SAXE-WEIMAR

Saxe|Weimar Eisenach Sachsen|Weimar Bernhard of Saxe Weimar Duke of Saxe Weimar Princess Ernestine of Saxe Weimar Weimar Saxophone Augusta of Saxe Weimar Eisenach




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| Saxe-Weimar Eisenach | Sachsen-Weimar | Bernhard of Saxe Weimar | Duke of Saxe Weimar | Princess Ernestine of Saxe Weimar | Weimar Saxophone | Augusta of Saxe Weimar Eisenach |

| Saxe-Weimar | House_of_Wettin | Grand_Duchy_of_Saxe-Weimar-Eisenach | Ernest_Augustus_I,_Duke_of_Saxe-Weimar-Eisenach | Charles_Frederick,_Grand_Duke_of_Saxe-Weimar-Eisenach | Charles_Alexander,_Grand_Duke_of_Saxe-Weimar-Eisenach | Ernest_Augustus_II,_Duke_of_Saxe-Weimar-Eisenach | Prince_Bernhard_of_Saxe-Weimar-Eisenach | Frederick_William_I,_Duke_of_Saxe-Weimar | William,_Duke_of_Saxe-Weimar | John_II,_Duke_of_Saxe-Weimar | John_Frederick,_Duke_of_Saxe-Weimar | Princess_Marie_of_Saxe-Weimar-Eisenach | Karl_August,_Grand_Duke_of_Saxe-Weimar-Eisenach | Princess_Ernestine_of_Saxe-Weimar | John_Ernest_I,_Duke_of_Saxe-Weimar | Prince_Wilhelm_of_Saxe-Weimar-Eisenach |

  1. Saxe-Weimar-Eisenach - A grand duchy in Thuringia, also known in recent times as the Grand duchy of Saxony.


  2. [ Link Deletion Request ]

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    Saxe-Weimar


    Duchy of Saxe-Weimar
    Herzogtum Sachsen-Weimar
    State of the Holy Roman Empire, then
    State of the Confederation of the Rhine
    Electorate of Saxony
    1572–1809 Flag of Saxe-Weimar-Eisenach
    Flag Coat of arms
         Saxe-Weimar, shown within the other Ernestine duchies and      Saxe-Jena, joined to Saxe-Weimar in 1690
    Capital Weimar
    Government Feudal monarchy
    Historical era Early modern period
     -  Division of Erfurt 1572
     -  Split off
        Saxe-Altenburg
     
    1602
     -  Split off
         Eisenach and Gotha
     
    1640
     -  Split off Saxe-Jena,
        and Saxe-Eisenach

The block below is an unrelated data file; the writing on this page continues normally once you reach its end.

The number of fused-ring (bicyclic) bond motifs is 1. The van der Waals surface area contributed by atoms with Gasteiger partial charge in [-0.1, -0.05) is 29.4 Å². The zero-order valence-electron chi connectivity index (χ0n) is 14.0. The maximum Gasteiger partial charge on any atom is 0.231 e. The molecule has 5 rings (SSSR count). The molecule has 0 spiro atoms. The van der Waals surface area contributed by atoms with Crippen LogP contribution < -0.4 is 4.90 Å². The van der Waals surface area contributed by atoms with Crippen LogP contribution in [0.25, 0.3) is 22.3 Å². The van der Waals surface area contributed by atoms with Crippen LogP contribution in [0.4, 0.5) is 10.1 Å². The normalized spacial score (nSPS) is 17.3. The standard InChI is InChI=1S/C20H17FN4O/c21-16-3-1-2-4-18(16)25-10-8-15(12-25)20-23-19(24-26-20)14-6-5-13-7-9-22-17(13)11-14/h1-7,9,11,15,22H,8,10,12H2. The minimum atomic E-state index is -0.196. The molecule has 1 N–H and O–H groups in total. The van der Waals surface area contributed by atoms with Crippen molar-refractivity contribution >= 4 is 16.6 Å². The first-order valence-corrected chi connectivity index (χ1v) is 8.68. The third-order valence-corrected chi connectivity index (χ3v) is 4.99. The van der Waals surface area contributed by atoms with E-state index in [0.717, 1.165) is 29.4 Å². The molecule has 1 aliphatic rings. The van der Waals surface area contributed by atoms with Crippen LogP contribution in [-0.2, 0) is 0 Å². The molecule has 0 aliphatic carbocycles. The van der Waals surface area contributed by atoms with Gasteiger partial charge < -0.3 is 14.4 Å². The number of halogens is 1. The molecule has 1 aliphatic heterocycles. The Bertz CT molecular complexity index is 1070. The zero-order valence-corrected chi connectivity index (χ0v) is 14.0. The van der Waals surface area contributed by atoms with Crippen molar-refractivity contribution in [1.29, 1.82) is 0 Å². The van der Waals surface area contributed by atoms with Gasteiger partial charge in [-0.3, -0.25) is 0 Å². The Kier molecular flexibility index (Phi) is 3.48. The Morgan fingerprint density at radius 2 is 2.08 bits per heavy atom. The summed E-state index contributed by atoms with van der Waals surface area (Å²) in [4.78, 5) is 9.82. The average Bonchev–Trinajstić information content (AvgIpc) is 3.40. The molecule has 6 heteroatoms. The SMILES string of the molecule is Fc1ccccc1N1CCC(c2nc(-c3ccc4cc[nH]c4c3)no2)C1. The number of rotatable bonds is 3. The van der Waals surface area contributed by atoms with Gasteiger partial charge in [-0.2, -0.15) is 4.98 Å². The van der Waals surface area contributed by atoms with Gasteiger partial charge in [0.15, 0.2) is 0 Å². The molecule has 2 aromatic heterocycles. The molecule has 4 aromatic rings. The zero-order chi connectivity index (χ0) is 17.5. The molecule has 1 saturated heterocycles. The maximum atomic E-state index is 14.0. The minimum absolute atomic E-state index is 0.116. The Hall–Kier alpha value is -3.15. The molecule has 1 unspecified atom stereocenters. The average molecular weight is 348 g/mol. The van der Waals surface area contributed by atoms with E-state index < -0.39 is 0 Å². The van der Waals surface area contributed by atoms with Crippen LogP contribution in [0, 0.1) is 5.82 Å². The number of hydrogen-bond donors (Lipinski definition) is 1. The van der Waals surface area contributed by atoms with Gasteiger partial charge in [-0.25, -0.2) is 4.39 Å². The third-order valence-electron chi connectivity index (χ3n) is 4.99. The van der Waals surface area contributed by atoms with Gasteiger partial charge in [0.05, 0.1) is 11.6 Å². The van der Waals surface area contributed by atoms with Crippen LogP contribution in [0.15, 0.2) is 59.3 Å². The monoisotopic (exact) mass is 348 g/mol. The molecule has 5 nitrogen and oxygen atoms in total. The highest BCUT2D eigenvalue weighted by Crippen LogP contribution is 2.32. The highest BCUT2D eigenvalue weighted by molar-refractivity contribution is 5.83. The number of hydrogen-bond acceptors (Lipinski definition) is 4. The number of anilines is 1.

1672
     -  United with
        Saxe-Eisenach
    1741
     -  Merged to form
        Saxe-Weimar-Eisenach
      1809

    Saxe-Weimar (House of Wettin.


    Saxe-Weimar History



    Saxe-Weimar Division of Leipzig

    In the late 15th century much of what is now Thuringia, including the area around Weimar, was held by the Wettin Electors of Saxony. According to the 1485 Treaty of Leipzig, the Wettin lands had been divided between Elector Ernest of Saxony and his younger brother Albert III, with the western lands in Thuringia together with the electoral dignity going to the Ernestine branch of the family.

    Weimar Castle

    Ernest's grandson Elector John Frederick I of Saxony forfeited the electoral dignity in the 1547 Capitulation of Wittenberg, after he had joined the revolt of the Lutheran Schmalkaldic League against the Habsburg emperor Charles V, was defeated, captured and banned. Nevertheless according to the 1552 Peace of Passau he was pardoned and allowed to retain his lands in Thuringia. Upon his death in 1554, his son John Frederick II succeeded him as "Duke of Saxony", residing at Gotha. His attempts to regain the electoral dignity failed: in the course of the 1566 revolt instigated by the robber baron Wilhelm von Grumbach, the duke was banned and imprisoned for life by Emperor Maximilian II.


    Saxe-Weimar Division of Erfurt